It was 3rd March,1879 when the Leonidas (the ship used to carry bonded Indian labourers to Fiji) departed from the port of Calcutta for the town of Levuka in Fiji. Little did the men and women on board the ship know that it would be the last time they could hope to cast a glance on their homeland. It was to be remembered in history as the day a majority of poor Indians severed ties with their country forever. The ship sailed for 40 days before touching shore, thereafter planting the seeds for the establishment of a huge Indian diaspora in the island nation. However, it is significant that the origin of the diaspora could ultimately be traced to the inhumane practice of slavery which flourished during the day.
In fact, slavery had existed right since a section of the human population became more powerful than their immediate counterparts. As an institution however, it began in the 16th century, and lasted over the next three centuries. The transatlantic slave trade which began in the 16th century, involved the transportation of enslaved African people to the Americas. The South Atlantic and the Caribbean economies were particularly dependent on the supply of slave labour for the production of commodity crops which were to be sold in Europe. The Americas were a destination where the institution of slavery culminated in tortuous rites and obscene treatment being meted out to the slaves, until the abolitionist movement theoretically put an end to these. It sought an end to the transatlantic slave trade, but was able to do little about it.
Even though it was put an end to on pen and paper, it was appropriated through the introduction of yet another transactional relationship in the transportation of indentured labourers from Asian countries like India, where the British had set up its colonies. Labourers from districts of central and eastern Uttar Pradesh, often called “girmityas”, were taken to Fiji as indentured servants by Fiji’s British colonial rulers, between 1879 and 1916, in order to work on Fiji’s sugarcane plantations. Through a period of 37 years, more than 60,000 indentured labourers were transported to Fiji, a tiny island in the Pacific Ocean. Men, women and children mostly belonging to the Gangetic plains, crossed the “kaala pani” (sacred black waters) in the course of these journeys, which were to lead them to their ultimate fate.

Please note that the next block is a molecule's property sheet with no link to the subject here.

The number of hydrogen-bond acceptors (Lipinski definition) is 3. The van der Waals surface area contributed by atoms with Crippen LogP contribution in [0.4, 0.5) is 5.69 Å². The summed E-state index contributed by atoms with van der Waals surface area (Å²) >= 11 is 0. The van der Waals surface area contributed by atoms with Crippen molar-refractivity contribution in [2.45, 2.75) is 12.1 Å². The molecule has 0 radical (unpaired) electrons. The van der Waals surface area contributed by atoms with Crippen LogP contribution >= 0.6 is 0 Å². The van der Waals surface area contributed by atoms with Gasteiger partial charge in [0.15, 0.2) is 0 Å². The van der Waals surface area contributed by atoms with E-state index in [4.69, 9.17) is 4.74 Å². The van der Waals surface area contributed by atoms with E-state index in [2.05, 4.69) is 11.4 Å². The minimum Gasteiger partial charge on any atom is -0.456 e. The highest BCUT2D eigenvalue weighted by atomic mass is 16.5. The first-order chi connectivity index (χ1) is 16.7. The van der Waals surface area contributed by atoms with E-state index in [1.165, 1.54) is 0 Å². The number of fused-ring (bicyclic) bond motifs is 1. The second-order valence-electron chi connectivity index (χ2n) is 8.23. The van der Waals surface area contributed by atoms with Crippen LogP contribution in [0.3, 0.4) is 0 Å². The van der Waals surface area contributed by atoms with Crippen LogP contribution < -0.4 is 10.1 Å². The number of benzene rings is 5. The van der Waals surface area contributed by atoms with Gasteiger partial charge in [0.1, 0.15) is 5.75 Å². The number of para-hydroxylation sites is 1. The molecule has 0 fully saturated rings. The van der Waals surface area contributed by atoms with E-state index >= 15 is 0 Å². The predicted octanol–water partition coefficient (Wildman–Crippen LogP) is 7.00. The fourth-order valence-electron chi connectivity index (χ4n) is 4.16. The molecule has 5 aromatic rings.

What remains to be explored are the reasons behind these voyages undertaken by people in certain parts of India. The early 19th century was marred with famines in the states of Uttar Pradesh, Bihar and Bengal. The situation was further augmented due to large-scale opium cultivation rendering most of the fertile river banks unfit for cultivation, and the subsequent destabilisation of governments. Apart from that, a scarcity of labour on the Caribbean plantations along with a sustained demand for sugar in the area, as well as across the globe spelt trouble for the British Crown and her Colonial Sugar Refining (CSR) company. This prompted the middlemen (arkatis) to lure the indentured slaves into crossing the Pacific and land on the Fiji islands as bonded labourers. These labourers were docked at Calcutta for a week, where they were made to undergo a series of medical examinations, after which they were transported to Fiji on ship.
Even though they were granted free passage to India after serving for a period of 10 years, it wasn’t a good enough deal with regards to the meagre money they were paid and the dismal conditions they were forced to survive in. In other words, the terms of the agreement were made in such a way as to exploit those labourers to the fullest and leave them in the lurch and eventually no hope for liberation after 10 years of servitude. In the light of cruelties meted out to them, news of attempts of escapades and suicides have been chronicled. The indenture system in India was officially abolished in 1917 with the intervention of Indian nationalists like Mahatma Gandhi, Gokhale and Bal Gangadhar Tilak.
After the annihilation of the system, many labourers chose to return home, while others chose to stay on in the island, giving rise to a rich Indian diaspora existing to this day. Many of them leased small plots of land from Fijians and formed their own sugarcane fields and cattle farms. Their choice to stay over in the island gave rise to a multi-ethnic community in the Fiji islands, and the subsequent eradication of the caste system that had been an integral part of the region before that. It also gave rise to a new koine (meaning ‘common’ in Greek) language, also known as Fiji-Hindi that was formed from the different languages and dialects of India.
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